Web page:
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Tips for climbing on dirt/gravel road

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Road Cycling “It is by riding a bicycle that you learn the contours of a country best, since you have to sweat up the hills and coast down them. Thus you remember them as they actually are, while in a motor car only a high hill impresses you, and you have no such accurate remembrance of country you have driven through as you gain by riding a bicycle.” -- Ernest Hemingway

Tips for climbing on dirt/gravel road

Old 08-06-13, 04:12 PM
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robbyville
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Tips for climbing on dirt/gravel road

I started my training for a Fondo that takes place late September. It has about 11k ft of climbing and 9 miles of dirt road uphills. Apparently it also has some pitches of 20% or more. Today I rode about 5 miles on a pretty tough dirt and gravel road, probably in rougher shape than the ones the fondo will be on which I hear are pretty well traveled. Steepest pitch today was 13% and they all knocked me out. When I needed to stand on the pedals I wasted a ton of energy slipping, and I just didn't have the power or the gearing to sit the whole ride.

I know that I have a lot of training to do and plan to work hard at my climbing on both paved and dirt, cardio, etc. But any tips that you may have specific to resting at the right places, weight distribution, or advice in general would be greatly appreciated. My gearing is as low as I can go I believe with a 34-28, Dura Ace 9000 rear derailleur. I know that the new Ultegra will have a cassette that goes to 32 but not sure if it will work with my stuff or if it will be available by then.

FWIW, the new aluminum, and tubeless wheels worked out very well especially given the descent and my nervousness. perfectly true and ride comfort both up and down were actually pretty good!
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Old 08-06-13, 04:17 PM
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Not much you can do. Wider tires, lower tire pressure and move back when you stand. .. a smaller frame helps. Keep working seated and you'll get stronger.
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Old 08-06-13, 05:52 PM
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Yep.. low gear, weight back and keep smooth. either standing or sitting keeping a smooth cadence helps a lot. I grew up mountain biking and I had a hill near my house that i'd ride all the time and it was my goal forever to make it the whole way without clipping out. I finally worked up enough strength and technique to ride the steep part. you can also do some paper boy action (traverse side to side) if it gets too steep.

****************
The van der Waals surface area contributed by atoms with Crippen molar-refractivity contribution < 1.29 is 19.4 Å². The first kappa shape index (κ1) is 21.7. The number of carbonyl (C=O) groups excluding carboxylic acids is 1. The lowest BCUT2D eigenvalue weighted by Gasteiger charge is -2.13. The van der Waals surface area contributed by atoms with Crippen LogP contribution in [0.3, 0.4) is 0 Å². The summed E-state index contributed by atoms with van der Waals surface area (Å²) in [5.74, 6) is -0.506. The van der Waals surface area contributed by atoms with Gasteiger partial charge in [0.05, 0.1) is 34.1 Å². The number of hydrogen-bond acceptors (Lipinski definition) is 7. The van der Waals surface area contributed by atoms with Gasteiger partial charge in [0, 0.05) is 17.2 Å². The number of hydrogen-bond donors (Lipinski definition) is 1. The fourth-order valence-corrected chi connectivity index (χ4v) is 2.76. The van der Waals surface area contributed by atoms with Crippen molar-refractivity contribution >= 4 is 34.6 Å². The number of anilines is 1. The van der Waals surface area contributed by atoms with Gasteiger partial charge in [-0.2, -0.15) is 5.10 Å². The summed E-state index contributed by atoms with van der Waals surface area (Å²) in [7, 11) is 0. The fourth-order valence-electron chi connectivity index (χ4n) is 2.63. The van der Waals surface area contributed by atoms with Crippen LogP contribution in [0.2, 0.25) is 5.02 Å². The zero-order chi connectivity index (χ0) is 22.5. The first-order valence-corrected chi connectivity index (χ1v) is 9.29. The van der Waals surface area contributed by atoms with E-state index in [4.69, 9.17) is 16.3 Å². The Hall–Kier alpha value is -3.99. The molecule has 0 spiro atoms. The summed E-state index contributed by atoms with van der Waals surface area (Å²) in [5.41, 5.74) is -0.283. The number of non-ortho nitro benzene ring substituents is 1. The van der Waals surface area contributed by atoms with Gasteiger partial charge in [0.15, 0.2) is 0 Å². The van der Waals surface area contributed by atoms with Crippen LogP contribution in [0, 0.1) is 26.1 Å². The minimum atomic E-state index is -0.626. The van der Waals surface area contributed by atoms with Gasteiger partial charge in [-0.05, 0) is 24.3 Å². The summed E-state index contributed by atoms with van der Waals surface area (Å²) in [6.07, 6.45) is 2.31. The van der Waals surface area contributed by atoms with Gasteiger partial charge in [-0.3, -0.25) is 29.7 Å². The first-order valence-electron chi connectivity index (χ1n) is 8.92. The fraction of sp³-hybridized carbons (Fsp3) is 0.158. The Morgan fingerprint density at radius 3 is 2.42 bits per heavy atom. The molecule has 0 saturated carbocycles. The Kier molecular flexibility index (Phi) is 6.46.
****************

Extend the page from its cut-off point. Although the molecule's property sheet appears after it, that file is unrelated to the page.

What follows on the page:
I say keep finding rides with dirt hills and work on it.
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Old 08-06-13, 06:08 PM
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20% grades are tough. You could try something radical like a 46-30 up front: https://store.velo-orange.com/index.p...-crankset.html
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Old 08-06-13, 07:29 PM
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On a road bike, your best bet is to not stand at all when climbing on gravel. If you aren't strong enough to make the climb seated and you slip too much to make forward progress standing, you have three options:

1. Walk up the hill. Unless you are mountain biking, hike a bike will generally earn you some ridicule from your riding buddies.
2. Train until you're strong enough to push your current gears while sitting on that climb.
3. Get lower gears so you can make it slowly at your current fitness level.
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Old 08-06-13, 07:35 PM
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Practice practice practice, i took to gravel pretty well but I still have my "oh sh*t" moments from time to time. I've found getting in a really low gear, keeping my weight back like previous posters advice and counter steering through turns helps a lot. When I start to lean into turns, or I stand up into really sandy parts I slip.

I find it helps to let the bike find the line it wants to take and don't fight it, unless it's taking you down an obviously dangerous line. I personally run about tires that combined with my wide HED rims measure out to 700x29 on my CAAD10 and it really helps. Also if you're going to hit patches of deep sand, sometimes it helps to get some extra speed and plow through them, that momentum will help guide your bike, if you slow or stop pedaling you'll often times bog down and eat it.